artificial pancreas tech

‘Artificial pancreas’ tech for 100,000 diabetes patients

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An 'artificial pancreas' has been developed that could help people with type 1 diabetes to manage their condition with little human input.

The National Institute for Health and Care Excellence (Nice), which advises the NHS on new technologies, has recommended the use of hybrid closed-loop systems for managing blood glucose levels.

Real-world NHS trials allowed people suffering with the condition to go about their day-to-day life without having to monitor if their blood glucose levels are too high or too low.

If type 1 diabetes is not well controlled, people are at risk of long-term complications of hyperglycaemia, including blindness, amputations or kidney problems.

The hybrid closed-loop system comprises of a continuous glucose monitor sensor attached to the body which transmits data to a body-worn insulin pump. This uses the data to run a mathematical calculation to work out how much insulin needs to be delivered to keep blood glucose levels within a healthy range.

Nice has recommended the device to people who are unable to control their condition despite using an insulin pump, or real-time or intermittently scanned continuous glucose monitoring.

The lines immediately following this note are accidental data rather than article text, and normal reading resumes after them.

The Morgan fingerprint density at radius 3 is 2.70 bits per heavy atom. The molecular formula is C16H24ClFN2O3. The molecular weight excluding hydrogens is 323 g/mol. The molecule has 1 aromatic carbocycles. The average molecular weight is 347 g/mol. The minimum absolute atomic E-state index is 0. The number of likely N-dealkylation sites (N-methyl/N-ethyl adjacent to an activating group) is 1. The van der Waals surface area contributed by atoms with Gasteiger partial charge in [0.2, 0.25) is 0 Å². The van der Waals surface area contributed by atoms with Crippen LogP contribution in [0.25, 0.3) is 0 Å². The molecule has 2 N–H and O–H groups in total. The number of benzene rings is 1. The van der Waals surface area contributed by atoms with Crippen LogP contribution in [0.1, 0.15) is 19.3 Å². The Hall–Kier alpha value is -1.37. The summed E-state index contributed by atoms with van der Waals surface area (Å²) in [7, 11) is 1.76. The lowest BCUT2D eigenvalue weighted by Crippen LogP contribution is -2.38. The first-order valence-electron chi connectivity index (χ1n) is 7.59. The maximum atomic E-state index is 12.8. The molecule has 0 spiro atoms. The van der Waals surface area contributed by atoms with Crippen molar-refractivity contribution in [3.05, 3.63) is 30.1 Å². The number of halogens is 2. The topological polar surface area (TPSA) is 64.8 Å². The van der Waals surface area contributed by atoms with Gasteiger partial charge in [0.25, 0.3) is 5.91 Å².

People with type 1 diabetes who are pregnant or planning a pregnancy are also eligible, because blood glucose levels are harder to manage during this time.

In total, around 105,000 people in England and Wales could be offered the technology out of an estimated 278,000 that are living with the condition.

The draft recommendations also require NHS England to agree a cost-effective price for the systems on behalf of relevant health bodies. At present an average annual cost for the technology is £5,744, which is higher than what Nice considers a cost-effective use of NHS resources.

Mark Chapman, interim director of Medical Technology at Nice, said: “Some people living with type 1 diabetes struggle to manage their condition, even though they are doing everything asked of them by their diabetes team. This technology is the best intervention to help them control their diabetes, barring a cure.

“Our committee has reviewed the real-world data generated by the NHS and evidence generated by randomised controlled trials which show there are clear benefits of recommending the technology’s use. We look forward to working with NHS England and industry to ensure a cost-effective price can be reached which is fair to taxpayers.”

Professor Partha Kar OBE, national specialty advisor for diabetes at NHS England, said: “This technology has been proven to give the best control for managing type 1 diabetes and should make things like amputations, blindness and kidney problems possibly a thing of the past.

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